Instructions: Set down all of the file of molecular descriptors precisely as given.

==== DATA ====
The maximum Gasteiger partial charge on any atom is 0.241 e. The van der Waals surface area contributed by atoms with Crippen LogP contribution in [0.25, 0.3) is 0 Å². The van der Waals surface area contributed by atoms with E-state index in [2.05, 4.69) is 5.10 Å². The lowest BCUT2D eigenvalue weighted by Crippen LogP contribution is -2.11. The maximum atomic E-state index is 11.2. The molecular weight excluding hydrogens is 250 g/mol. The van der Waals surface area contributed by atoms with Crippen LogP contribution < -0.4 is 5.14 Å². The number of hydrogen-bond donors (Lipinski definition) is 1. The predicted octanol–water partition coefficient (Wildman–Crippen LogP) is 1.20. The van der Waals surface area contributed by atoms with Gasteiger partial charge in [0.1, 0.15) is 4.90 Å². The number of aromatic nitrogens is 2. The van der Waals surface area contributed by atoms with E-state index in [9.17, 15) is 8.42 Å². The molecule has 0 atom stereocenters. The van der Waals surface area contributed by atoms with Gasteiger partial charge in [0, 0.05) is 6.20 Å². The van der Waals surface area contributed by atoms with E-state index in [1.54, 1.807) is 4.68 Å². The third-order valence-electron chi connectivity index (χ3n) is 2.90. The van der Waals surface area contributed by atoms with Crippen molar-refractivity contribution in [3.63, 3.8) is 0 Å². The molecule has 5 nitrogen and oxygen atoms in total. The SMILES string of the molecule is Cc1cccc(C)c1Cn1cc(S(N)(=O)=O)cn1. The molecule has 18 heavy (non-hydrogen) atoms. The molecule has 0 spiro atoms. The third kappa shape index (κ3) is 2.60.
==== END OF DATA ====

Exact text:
The maximum Gasteiger partial charge on any atom is 0.241 e. The van der Waals surface area contributed by atoms with Crippen LogP contribution in [0.25, 0.3) is 0 Å². The van der Waals surface area contributed by atoms with E-state index in [2.05, 4.69) is 5.10 Å². The lowest BCUT2D eigenvalue weighted by Crippen LogP contribution is -2.11. The maximum atomic E-state index is 11.2. The molecular weight excluding hydrogens is 250 g/mol. The van der Waals surface area contributed by atoms with Crippen LogP contribution < -0.4 is 5.14 Å². The number of hydrogen-bond donors (Lipinski definition) is 1. The predicted octanol–water partition coefficient (Wildman–Crippen LogP) is 1.20. The van der Waals surface area contributed by atoms with Gasteiger partial charge in [0.1, 0.15) is 4.90 Å². The number of aromatic nitrogens is 2. The van der Waals surface area contributed by atoms with E-state index in [9.17, 15) is 8.42 Å². The molecule has 0 atom stereocenters. The van der Waals surface area contributed by atoms with Gasteiger partial charge in [0, 0.05) is 6.20 Å². The van der Waals surface area contributed by atoms with E-state index in [1.54, 1.807) is 4.68 Å². The third-order valence-electron chi connectivity index (χ3n) is 2.90. The van der Waals surface area contributed by atoms with Crippen molar-refractivity contribution in [3.63, 3.8) is 0 Å². The molecule has 5 nitrogen and oxygen atoms in total. The SMILES string of the molecule is Cc1cccc(C)c1Cn1cc(S(N)(=O)=O)cn1. The molecule has 18 heavy (non-hydrogen) atoms. The molecule has 0 spiro atoms. The third kappa shape index (κ3) is 2.60.